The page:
There once was a company called AdventNet that created IT software – network monitoring, help desk ticketing, etc. Eventually they started this fledgling division called Zoho which seemed to me (at the time) like a distraction from their IT business. But Zoho grew and grew and eventually AdventNet changed its name to Zoho. Zoho still makes a line of IT software, but it is their Zoho Suite that more people are familiar with.
I’ve always liked their software, though sometimes it has been a bit rough around the edges. Part of this is because they usually offer free versions with a fairly robust featureset for those who only need a few users or to monitor a few systems.
In general I haven’t found these limitations to be too much of a nuisance, but I recently started using Zoho Mail and have been frustrated by the number of features which are only available in their paid version. Granted, the paid version isn’t bad – $28/yr. per user – but it isn’t what I’ve come to expect from Zoho.
I figured it would be helpful for others who are considering Zoho Mail as a solution for their needs to have a concise list of some of the more notable of these limitations…as the 25 free users offer is quite attractive at first glance. Without further ado, here is my list of functionality not available in the free version:
Mail Forwarding – Want to setup an email address [email protected] and forward it to [email protected]? You can’t on a free account. (Granted, you can create an email alias for an account).
POP/IMAP/ActiveSync – These are all methods of retrieving mail from Zoho’s server and are used by email client software like Microsoft Outlook, Mozilla Thunderbird, or Mailbird. (Zoho does have a robust web interface, similar in functionality to Gmail’s, so this is only a deal breaker if you use a software email client).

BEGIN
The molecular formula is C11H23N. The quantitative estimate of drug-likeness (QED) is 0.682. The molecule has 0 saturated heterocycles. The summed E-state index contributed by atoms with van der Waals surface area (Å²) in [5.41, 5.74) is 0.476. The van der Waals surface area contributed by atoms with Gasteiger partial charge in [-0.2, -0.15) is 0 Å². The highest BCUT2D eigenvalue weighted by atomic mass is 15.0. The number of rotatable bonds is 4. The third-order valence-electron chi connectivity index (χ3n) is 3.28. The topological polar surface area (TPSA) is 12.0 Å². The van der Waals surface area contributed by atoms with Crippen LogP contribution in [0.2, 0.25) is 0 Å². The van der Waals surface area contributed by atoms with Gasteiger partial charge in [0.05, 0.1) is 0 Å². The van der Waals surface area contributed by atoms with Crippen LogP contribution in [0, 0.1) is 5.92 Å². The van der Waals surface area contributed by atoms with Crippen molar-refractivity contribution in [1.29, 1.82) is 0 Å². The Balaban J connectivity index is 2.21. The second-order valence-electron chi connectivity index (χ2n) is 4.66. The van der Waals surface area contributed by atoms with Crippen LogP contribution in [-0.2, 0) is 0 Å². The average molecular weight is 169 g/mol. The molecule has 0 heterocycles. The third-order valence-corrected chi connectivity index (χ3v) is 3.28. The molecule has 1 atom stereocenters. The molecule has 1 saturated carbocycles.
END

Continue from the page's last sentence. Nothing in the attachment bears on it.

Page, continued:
Email Routing – Want to have emails sent to [email protected] routed to a third party helpdesk like Zendesk or Freshdesk? You can’t, it’s a premium feature. (That said, you can probably setup these and other services to access the account automatically and pull the emails).
Besides these limitations, Zoho Mail seems full-featured, the user interface is quite nice, and one can customize things with one’s custom domain rather than having @zohomail.com emails.
What alternatives do you have? At the price of free I’m not aware of many with any robust implementation. I’m luckily enough to be grandfathered into a G Suite account from back in the day when Google was still handing them out for free. 🙂
The only other completely free solution I’m aware of (at least for a few users) that offers similar functionality to Zoho Mail (e.g., custom domain email rather than @provider.com email) is Bitrix24, but I’ve never personally used them (interestingly, they also have a decent suite of applications and offer a free phone number as well – though it doesn’t appear to come with any minutes, but per minute pricing is cheap). Do you have suggestions for alternatives?
If we look at paid alternatives things begin to open up a bit for us we can add Google Suite, Microsoft Office 365, Rackspace, and so on to the list. Yet Zoho Mail’s prices still seem to be among the best.
Its also worth noting that most web hosts I’ve used (e.g. Bluehost, SiteGround) offer free email hosting as well. These services tend to be fairly full-featured but really lacking in the UI department.